Four overnight power outages in two weeks. One morning without water. A day and a half without cable television and high-speed Internet service. Periodic whiffs of natural gas around the neighborhood.
We used to joke that life in New Orleans was like living in the Third World, a reference to our corrupt and greed-driven political system.
It's not a joke anymore.
It's bad enough to have to drive 15 minutes in the middle of an urban area to find an open grocery store. It's bad enough to get mail delivered once or twice a week, if you're lucky. It's bad enough to eat dinner by 8 p.m. because most restaurants close by 9 p.m. It's bad enough to encounter shoulder-high piles of debris practically everywhere you go. It's bad enough not knowing when, or if, the garbage truck will pass.
But the utility problems take the frustration of living in a disaster zone to an entirely different level. Each time some service goes out, it feels like a sharp kick in the gut. Remember we're nearly three months past Hurricane Katrina's disasterous romp through the city.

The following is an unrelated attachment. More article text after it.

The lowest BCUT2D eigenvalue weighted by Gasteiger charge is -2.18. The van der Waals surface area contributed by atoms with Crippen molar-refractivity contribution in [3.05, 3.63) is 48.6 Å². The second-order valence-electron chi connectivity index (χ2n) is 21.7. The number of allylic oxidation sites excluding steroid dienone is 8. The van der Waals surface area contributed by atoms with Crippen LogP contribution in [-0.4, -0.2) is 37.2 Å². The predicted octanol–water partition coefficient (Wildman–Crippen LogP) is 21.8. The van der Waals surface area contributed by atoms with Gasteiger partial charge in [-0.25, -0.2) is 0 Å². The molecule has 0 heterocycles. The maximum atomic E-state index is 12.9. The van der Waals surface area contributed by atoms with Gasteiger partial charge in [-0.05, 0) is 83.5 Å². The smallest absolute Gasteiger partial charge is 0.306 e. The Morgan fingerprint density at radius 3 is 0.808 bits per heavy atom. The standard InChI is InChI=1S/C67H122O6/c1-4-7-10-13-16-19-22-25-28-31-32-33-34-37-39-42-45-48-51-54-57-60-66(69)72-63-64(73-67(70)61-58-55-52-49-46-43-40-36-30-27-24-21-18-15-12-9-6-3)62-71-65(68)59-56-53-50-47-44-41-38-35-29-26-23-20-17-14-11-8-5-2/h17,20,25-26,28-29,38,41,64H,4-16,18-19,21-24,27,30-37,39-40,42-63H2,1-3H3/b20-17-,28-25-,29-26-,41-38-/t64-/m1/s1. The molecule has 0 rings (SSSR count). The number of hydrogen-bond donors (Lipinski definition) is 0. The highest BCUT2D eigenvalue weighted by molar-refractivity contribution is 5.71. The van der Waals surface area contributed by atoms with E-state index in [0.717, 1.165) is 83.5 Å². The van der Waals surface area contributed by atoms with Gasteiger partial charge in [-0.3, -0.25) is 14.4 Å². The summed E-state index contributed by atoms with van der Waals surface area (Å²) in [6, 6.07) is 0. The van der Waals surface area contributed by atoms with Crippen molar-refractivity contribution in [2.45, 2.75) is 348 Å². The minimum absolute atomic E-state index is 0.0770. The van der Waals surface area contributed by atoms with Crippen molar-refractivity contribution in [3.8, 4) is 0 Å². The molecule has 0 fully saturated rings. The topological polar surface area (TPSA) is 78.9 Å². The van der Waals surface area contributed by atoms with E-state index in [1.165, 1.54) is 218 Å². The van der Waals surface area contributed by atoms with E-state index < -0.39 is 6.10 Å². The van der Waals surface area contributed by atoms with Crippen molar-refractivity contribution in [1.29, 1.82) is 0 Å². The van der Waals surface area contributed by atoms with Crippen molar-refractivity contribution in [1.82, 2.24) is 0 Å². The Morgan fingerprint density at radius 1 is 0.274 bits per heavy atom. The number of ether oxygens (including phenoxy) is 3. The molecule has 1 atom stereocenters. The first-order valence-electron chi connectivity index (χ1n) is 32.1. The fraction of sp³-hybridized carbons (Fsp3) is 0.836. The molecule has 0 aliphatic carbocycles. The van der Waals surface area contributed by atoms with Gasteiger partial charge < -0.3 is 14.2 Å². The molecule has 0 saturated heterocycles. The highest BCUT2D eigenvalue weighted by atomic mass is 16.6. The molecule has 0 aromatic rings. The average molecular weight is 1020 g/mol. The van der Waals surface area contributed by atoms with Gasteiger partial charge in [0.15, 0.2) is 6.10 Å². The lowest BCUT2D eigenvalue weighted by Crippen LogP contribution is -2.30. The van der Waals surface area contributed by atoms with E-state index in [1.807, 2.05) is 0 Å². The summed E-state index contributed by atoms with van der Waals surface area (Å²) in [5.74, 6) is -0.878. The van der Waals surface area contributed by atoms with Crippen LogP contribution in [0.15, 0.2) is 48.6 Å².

Granted, the services haven't stayed off for very long. The power always comes back on within a few hours after sunrise, when it's safe for utility workers to venture into the still black dead zones of the city to flip breakers that sporadically trip along the limited number of feeder lines connecting repopulated neighborhoods to functioning substations. The water was back on within a few hours of going dry. And with any luck, I'll have the International History Channel glowing from from my living room screen tonight.
Still, if I had wanted to live in Baghdad I would have enlisted in the Army.
Pic: Me and Nero standing between a pair of abandoned, storm-damaged warehouses a block and a half from the house.